"I do want to make sure this last chapter turns out good." Here there's no laughter. Here Satch sounds very serious. "This band reminds me of my first high school bands at 14. And that's what I love about this. I still have my solo projects. Everyone here in this band still has their other music but it's really feeling like we've decided to bring it - and I'm really inspired by that, really pumped. I think we've made a great record. We've made a rock record that I want to hear."
This world-renowned guitarist started life as a drummer - so I ask if that has an impact on his playing, if it makes him listen in for a great drummer, hook in with what they're playing.
"I was, in my head, this phenomenal drummer," Satriani says laughing. "Unfortunately I had four limbs that wouldn't cooperate. I was light years behind any good drummer. But I do listen in for great drummer - and Chad is definitely that. Chad is a monster in fact. He's also a very good musician. And this is important for any drummer - to actually be a musician. We have a song on the new album that Chad wrote the chorus for. I had some chords and most of the structure of the song and we jammed on it - then Chad says he has an idea for a chorus. The one thing it was missing. He asked to borrow my guitar and went off while we had a break and returned with the chorus that you hear on the song. On the record."
And it's not just Satriani and Chad Smith that play guitar. Sammy Hagar was a guitarist before and after working with Van Halen.
"Oh Sammy is great," Satriani opines. "The thing with Sammy, he hasn't played a lot of guitar with Chickenfoot, apart from live. I think Sammy was pretty happy to let me do the guitars on the record but we get together and play and he's got the history in his fingers. It's there. And it's great to watch and learn from someone like Sammy."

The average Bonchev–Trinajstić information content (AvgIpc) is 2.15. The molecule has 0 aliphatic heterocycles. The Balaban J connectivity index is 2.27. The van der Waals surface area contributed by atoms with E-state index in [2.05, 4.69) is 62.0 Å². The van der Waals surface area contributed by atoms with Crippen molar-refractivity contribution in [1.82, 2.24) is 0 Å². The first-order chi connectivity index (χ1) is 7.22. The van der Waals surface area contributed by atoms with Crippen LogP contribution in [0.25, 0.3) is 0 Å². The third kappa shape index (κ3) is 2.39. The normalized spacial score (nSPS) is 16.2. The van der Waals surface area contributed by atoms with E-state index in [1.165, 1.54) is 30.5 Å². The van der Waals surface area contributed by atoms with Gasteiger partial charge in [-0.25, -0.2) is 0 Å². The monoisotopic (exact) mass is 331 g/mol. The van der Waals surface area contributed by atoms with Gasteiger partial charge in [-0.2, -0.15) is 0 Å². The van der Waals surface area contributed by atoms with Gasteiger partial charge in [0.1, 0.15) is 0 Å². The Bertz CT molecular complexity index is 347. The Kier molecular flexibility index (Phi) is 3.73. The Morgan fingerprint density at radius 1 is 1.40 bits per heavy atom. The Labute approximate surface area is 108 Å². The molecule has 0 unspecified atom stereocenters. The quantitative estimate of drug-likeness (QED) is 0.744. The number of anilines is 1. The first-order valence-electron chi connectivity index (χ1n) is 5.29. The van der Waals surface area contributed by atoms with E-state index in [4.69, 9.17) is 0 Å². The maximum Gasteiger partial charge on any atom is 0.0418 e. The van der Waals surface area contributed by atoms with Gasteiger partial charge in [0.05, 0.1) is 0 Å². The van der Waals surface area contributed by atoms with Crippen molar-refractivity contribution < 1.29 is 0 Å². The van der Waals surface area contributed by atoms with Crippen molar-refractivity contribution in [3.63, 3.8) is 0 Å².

Michael Anthony receives some praise from Joe too. "I started out playing at least as much bass as I did guitar. I did a lot of session work for people, recording adverts and jingles and songs and I would do a lot of bass work and on my own records I played a lot of the bass early on - and Mike has a great approach. Great hooks. And his singing is just great. Really, really great. That's the thing about this band. We're all fans of each other - and it comes across, I think. We're there to have fun. We're into it. But we just love having a jam."
There are some great rock songs on Chickenfoot III. Hopefully we'll get to hear them live.
Satriani ends the interview, as is almost always customary, with "we definitely have a Southern Hemisphere tour planned. And we're going to come and see you in New Zealand. We've all been there with our other groups and I've been there solo so we need to come and blast you guys with some Chickenfoot."
Three lucky readers will win a copy of Chickenfoot III - my thanks to Mushroom Group Promotions and the Liberator label for offering the prizes.
So if you'd like to see - and hear - what's so good about Chickenfoot III, just leave a comment below. Tell me why you'd like to win. I'll pick the three I think are most deserving.